With the 8th grade RBMS AVID students this month, we discussed the benefits of free writing and then spent some time practicing it. Then we moved into more writing—making lists of our qualities, passions, and goals—to begin drafting our personal statements to apply to the four-year academies at Red Bank Regional as well as other local application-based schools. During the following weeks, we came back to help students shape those statements as deadlines are fast approaching. We love the energy with this group and we are so proud of all the work they are already doing with us!
After-School Program: 4-5th Grades
We are having so much fun on Mondays with the 4th and 5th graders during our new after-school Writing Club at RBMS. We have been investigating different kinds of writing with these students. Recently, we wrote gratitude lists and began a great discussion on the importance of interviews—how they help us get to know one another and how they also make great prompts to get to know ourselves better!
After-School Program: 6-8th Grades
We began Quest Qlub this month, a PWN after-school program for 6-8th graders at RBMS. To start, we spent some time meditating to clear our heads, and then we moved into writing. We wrote about the burning questions inside of us, how it feels to ask those questions, and what we want from the answers. This group is all about the power behind question-asking, so we encouraged them to share some of their thoughts. We were thrilled that so many were willing to share on our first day! We’re still chewing on questions raised, such as: “Are dragons real?” “Who made the dinosaurs?” And “What’s under or deeper than space?” We love getting to know these brilliant writers and thinkers!
Red Bank Public Library
With the members of the RBPL, we wrote to the prompt, “Who are you at the Thanksgiving table?” This prompt was based on the article in The New York Times by Holly Burns, “Which Classic Thanksgiving Character Are You?” Then we dove deeper with Holly’s question at the end of her essay, What will I wish I had or hadn’t done?
Shore House (Long Branch)
We practiced gratitude with Shore House this month by reading “Slant,” by Suji Kwock Kim. We then made our own gratitude lists and pulled one item from our lists to write the bigger story that goes with it. One writer shared a piece about seeing her son while another wrote about how joyful he was just to be in our country (he’s originally from Russia). We then wrote letters of gratitude to people, places, things, even feelings. Many wrote letters to Shore House & PWN. We are so grateful to work with these incredible writers!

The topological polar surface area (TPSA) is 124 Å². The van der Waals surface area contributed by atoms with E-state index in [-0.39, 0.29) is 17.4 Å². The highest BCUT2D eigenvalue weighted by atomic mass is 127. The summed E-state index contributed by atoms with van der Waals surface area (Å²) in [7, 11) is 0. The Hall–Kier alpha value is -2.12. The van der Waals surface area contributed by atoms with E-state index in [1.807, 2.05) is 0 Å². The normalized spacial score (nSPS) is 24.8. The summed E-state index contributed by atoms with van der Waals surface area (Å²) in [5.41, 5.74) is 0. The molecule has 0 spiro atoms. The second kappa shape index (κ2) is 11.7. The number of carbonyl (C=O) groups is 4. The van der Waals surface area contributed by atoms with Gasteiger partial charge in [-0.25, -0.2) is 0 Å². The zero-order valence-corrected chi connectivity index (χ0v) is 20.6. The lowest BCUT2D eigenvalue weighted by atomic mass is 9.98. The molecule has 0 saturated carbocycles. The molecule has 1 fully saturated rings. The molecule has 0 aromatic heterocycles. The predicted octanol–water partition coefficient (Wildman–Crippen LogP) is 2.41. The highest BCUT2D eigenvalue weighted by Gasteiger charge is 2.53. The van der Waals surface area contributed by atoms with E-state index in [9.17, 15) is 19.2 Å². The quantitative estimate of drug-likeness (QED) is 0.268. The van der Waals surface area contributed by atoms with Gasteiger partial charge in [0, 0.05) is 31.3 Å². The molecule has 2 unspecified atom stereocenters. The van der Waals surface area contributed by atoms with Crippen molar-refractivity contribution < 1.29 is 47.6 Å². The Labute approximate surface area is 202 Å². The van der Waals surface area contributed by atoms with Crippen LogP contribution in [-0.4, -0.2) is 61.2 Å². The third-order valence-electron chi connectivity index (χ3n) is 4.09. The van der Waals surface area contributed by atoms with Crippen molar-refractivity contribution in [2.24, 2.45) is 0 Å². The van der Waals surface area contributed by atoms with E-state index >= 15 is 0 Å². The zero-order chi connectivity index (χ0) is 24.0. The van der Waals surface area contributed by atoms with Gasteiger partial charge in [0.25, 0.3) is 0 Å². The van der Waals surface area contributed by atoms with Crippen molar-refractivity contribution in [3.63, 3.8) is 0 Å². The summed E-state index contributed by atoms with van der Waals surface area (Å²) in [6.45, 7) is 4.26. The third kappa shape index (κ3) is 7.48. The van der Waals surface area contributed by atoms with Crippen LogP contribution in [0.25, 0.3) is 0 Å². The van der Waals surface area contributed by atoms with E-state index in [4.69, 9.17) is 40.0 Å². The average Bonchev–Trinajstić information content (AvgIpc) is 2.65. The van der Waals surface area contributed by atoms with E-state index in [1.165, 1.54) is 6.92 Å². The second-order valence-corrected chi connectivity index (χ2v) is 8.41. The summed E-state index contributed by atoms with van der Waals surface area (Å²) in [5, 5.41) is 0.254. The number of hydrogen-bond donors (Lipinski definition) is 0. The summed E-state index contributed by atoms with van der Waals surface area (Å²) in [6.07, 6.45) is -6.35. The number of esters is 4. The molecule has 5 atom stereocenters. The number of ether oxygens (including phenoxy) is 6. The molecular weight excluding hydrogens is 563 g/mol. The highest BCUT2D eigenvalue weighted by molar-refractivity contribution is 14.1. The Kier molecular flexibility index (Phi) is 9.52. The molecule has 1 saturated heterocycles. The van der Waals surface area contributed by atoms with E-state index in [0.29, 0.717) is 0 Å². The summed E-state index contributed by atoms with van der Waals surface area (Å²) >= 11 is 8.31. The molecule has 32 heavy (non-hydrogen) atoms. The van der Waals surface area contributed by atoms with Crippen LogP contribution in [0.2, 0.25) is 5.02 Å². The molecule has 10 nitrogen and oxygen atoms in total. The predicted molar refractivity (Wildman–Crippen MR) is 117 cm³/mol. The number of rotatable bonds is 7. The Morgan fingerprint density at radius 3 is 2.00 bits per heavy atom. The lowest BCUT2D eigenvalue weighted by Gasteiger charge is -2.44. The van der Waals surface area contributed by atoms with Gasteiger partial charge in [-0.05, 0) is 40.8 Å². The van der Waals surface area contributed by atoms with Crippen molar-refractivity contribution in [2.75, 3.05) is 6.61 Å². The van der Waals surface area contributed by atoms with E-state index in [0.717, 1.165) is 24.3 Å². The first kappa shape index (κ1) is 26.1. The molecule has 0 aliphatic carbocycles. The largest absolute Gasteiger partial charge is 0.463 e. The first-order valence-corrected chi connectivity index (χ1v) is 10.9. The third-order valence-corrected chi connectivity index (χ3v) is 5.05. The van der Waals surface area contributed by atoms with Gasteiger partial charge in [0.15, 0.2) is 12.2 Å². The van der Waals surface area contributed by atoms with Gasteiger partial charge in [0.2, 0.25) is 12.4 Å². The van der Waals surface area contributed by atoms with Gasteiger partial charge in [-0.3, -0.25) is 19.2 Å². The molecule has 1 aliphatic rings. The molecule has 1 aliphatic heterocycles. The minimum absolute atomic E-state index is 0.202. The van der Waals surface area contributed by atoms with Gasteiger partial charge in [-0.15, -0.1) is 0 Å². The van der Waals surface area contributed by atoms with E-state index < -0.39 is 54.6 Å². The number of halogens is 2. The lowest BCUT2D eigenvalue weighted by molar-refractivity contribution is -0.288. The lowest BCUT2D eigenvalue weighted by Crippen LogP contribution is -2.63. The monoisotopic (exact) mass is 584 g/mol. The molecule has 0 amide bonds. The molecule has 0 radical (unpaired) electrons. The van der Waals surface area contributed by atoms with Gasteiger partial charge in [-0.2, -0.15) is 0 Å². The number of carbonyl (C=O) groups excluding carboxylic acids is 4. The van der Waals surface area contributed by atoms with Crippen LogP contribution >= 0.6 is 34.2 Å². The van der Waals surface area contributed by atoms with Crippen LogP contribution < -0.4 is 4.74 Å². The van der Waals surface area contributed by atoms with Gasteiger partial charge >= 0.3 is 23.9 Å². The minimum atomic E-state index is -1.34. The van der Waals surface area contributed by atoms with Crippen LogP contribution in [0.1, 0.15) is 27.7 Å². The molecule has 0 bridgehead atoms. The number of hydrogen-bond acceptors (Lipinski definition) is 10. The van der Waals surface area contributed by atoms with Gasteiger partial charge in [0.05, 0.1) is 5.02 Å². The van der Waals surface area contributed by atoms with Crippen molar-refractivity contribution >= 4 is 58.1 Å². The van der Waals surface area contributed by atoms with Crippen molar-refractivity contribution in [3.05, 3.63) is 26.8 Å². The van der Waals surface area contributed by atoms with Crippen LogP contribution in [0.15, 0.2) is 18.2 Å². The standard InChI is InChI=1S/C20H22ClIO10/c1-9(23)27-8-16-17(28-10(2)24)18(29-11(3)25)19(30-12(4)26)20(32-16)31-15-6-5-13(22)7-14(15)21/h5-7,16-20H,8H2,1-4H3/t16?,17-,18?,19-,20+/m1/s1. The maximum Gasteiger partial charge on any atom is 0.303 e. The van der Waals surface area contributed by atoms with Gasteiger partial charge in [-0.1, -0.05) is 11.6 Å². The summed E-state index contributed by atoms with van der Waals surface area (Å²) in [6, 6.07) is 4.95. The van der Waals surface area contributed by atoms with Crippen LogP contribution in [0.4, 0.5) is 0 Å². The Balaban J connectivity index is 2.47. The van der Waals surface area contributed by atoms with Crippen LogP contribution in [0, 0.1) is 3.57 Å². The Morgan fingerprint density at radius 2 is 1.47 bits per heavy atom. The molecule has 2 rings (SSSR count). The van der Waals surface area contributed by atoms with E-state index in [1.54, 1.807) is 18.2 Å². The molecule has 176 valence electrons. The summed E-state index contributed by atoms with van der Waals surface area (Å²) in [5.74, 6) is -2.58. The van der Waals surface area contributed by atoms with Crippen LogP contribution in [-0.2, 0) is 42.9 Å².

Teacher Writing Collaborative
We have been loving the poem “Fifteen Strokes of Luck,” by Ellery Akers, from the latest issue of The Sun. We read it with our teachers and then responded by taking a line from the poem or creating our own “Fifteen Strokes of Luck.” It was the perfect piece to respond to during this month of gratitude. We finish up this session of the TWC on December 9. Our next session begins January 20. All teachers are invited to join. Register here.
Teen Writing Group
We have a lot of new faces in this session of Teen Writing Group, and we love how quickly they’ve bonded through the writing and sharing of stories. We’re so proud of these teens for taking initiative each week, coming up with great ideas and encouraging each other to keep up their writing practices. Be sure to register for the next session of Teen Writing Group, starting January 20, to join our dynamic teen writing community!
The YMCA of Greater Monmouth County
One of our longest partnerships has been with the YMCA and we love how we get to help students each year with the Dr. Martin Luther King Jr. Essay Contest. Two winners receive $1,500 college scholarships and recognition at the 33rd Annual Dr. Martin Luther King, Jr. Commemoration, which will be held virtually in January. On a recent Saturday morning, we Zoomed into a Teen Achievers session to guide students on how to write a powerful essay. Then we began brainstorming ideas, starting with lists. Several of these students have individually reached out for feedback on their essays. We are grateful for this partnership and look forward to seeing the final drafts of the essays.
Through our mission as a nonprofit organization, we assist in removing barriers to participating in our studio classes by providing full and partial scholarship seats as well as payment plans. Since the pandemic began, we’ve seen a dramatic increase in the need for financial assistance and therefore have met that need by offering more scholarship seats. Since January 2021, we have provided 63 adult and 21 youth/teen seats totaling $13,825. For information about our scholarship program or to become a valuable donor providing these seats, please email Jennifer Chauhan at firstname.lastname@example.org.